There’s no question that beautiful surroundings make dining experiences more memorable. After being relegated to takeout and varying capacity restrictions last year, we now more fully appreciate the beautiful spaces we can gather in to eat and drink in Dallas.
New restaurants opened and old ones were reinvented; floral and garden themes were favorites this year, yet spaces that incorporated modern elements are equally as stunning. While there are at least a dozen more we could have mentioned, these 12 Dallas restaurants and bars gave us some of the prettiest dining experiences of 2021.
200 N. Bishop Ave., Suite 113 (Bishop Arts District)
Casablanca in the Bishop Arts offers stunning settings both inside and outside.
Courtesy of Casablanca by Kelly Foster
The latest from a restaurant group that’s also given us stunners like Paradiso, Tejas and Botanist, Casablanca
gives us a tour of the Silk Road, both in its menu and its design. Warm-toned Arabian elements along with lounge seating areas both indoors and out add an exotic touch to a space that makes the most of natural light. Lush greenery and light fixtures incorporating natural elements add to the overall effect.
Dahlia Bar and Bistro
3300 Ross Ave. (Old East Dallas)
A a glimpse of the black-iron-gated garden patio at Dahlia beckons you to come inside. From the outside, it’s one more space in a multi-colored brick restaurant and retail strip. Inside, exposed brick and modern industrial elements combine with art vignettes on the walls to make it worth your while to look beyond the patio.
Flowers and plants courtesy of Ruibal’s Plants of Texas adorn the patio as well as the interior of the bar and restaurant. By far the most eye-catching element here is the bar: an inverted brass planter fixture brims with silk flowers overhead.
Roll-up windows at the back of the horseshoe bar open the space to the patio outside when the weather is pleasant, and clever cocktails with floral garnishes are right at home. The food, especially the weekend morning brunch options, taste as good as it looks.
600 N. Akard St. (Downtown)
The dining room at Dakota's
Dakota's Steakhouse/Kevin Marple
Many of us knew we’d miss dining next to the subterranean waterfall at Dakota's when they closed last year, but our hopes were raised when the restaurant reopened with a new owner after an extensive remodel. The literal tons of marble and art-deco flourishes remain in the New Orleans-inspired main dining room, and the underground patio is as stunning as ever.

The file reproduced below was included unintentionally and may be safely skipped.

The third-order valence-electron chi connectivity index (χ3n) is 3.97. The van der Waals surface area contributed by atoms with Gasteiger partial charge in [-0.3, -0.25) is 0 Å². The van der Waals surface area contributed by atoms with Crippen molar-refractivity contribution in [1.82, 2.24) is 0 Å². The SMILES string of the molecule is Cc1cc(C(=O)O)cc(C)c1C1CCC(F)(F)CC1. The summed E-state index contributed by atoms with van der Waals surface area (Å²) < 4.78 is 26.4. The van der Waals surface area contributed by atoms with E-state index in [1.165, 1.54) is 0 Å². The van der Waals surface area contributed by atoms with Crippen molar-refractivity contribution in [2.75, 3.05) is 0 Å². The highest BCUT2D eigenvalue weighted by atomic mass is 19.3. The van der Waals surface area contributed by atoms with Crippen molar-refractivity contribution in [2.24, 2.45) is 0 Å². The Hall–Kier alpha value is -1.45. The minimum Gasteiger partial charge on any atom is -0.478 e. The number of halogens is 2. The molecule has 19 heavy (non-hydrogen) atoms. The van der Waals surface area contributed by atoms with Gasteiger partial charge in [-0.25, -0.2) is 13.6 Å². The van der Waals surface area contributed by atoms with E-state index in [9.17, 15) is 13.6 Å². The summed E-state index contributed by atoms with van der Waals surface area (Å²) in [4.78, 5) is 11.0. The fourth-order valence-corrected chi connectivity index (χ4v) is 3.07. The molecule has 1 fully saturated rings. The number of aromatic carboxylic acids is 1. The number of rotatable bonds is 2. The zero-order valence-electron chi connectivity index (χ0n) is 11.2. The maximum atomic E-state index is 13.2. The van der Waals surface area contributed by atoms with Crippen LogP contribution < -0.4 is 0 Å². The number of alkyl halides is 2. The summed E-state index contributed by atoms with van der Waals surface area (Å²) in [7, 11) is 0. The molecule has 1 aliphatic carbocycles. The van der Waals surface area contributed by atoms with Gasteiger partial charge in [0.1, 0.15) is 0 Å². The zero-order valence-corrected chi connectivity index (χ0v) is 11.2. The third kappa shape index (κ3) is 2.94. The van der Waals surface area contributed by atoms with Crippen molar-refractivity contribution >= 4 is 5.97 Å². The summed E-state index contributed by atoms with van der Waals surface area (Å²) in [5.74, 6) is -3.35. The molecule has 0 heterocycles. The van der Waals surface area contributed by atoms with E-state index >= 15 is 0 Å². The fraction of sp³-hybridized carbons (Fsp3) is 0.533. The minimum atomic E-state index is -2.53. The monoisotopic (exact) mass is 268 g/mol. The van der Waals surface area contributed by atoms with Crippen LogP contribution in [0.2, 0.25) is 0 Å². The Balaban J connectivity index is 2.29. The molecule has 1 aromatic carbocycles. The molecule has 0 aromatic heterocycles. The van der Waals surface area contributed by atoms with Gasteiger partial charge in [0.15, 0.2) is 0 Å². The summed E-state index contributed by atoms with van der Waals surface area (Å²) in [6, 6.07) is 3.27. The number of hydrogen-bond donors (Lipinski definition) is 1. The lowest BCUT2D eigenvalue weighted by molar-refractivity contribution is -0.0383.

Led by executive chef Ji Kang, the kitchen is serving beautiful food worthy of the restaurant’s elegance from hors d'oeuvres to exquisite entrées and desserts.
Ebb & Flow
Ebb & Flow in Deep Ellum
2651 E. Commerce St., #100 (Deep Ellum) and 7300 Lone Star Drive, C125 (The Shops at Legacy, Plano)
Hanging greenery outdoors leads into a bar with wood and brass elements and plush velvet seating inside both locations of Ebb & Flow
In the Deep Ellum space, a painting on a multi-panel mirror dominates one wall. At the Plano location, the words “Don’t worry about a thing” in neon contrast against a floral wall. All the elements come together in both spaces, making them very comfortable places to settle in for some lovely cocktails.
Ellie’s Restaurant & Lounge at the Hall Arts Hotel
At Ellie's Restaurant & Lounge at the Hall Arts Hotel, the design is, naturally focused on art.
1717 Leonard St. (Dallas Arts District)
In the parking lot across the street from the Hall Arts Hotel, John Henry’s giant yellow steel sculpture "Tatlin’s Sentinel
" lets you know you’re entering an art lover’s world. Inside the hotel, which was brought to life by noted art collector and financier Craig Hall, there are dazzling art pieces and installations, some of which are situated inside Ellie’s
Big works seem to be the theme here with a mosaic-tiled wall along the terrace and an installation overhead (“Asteroid” by Spencer Finch) that does double duty as a light fixture. It’s possible to immerse yourself in the art in the room, but there’s more that makes the space so pretty; floor to ceiling glass windows and a bar with the downtown skyline as a backdrop.
Elm & Good
2551 Elm St. (Deep Ellum)
The bar and dining room at Elm & Good is a prime romantic spot.
Lauren Drewes Daniels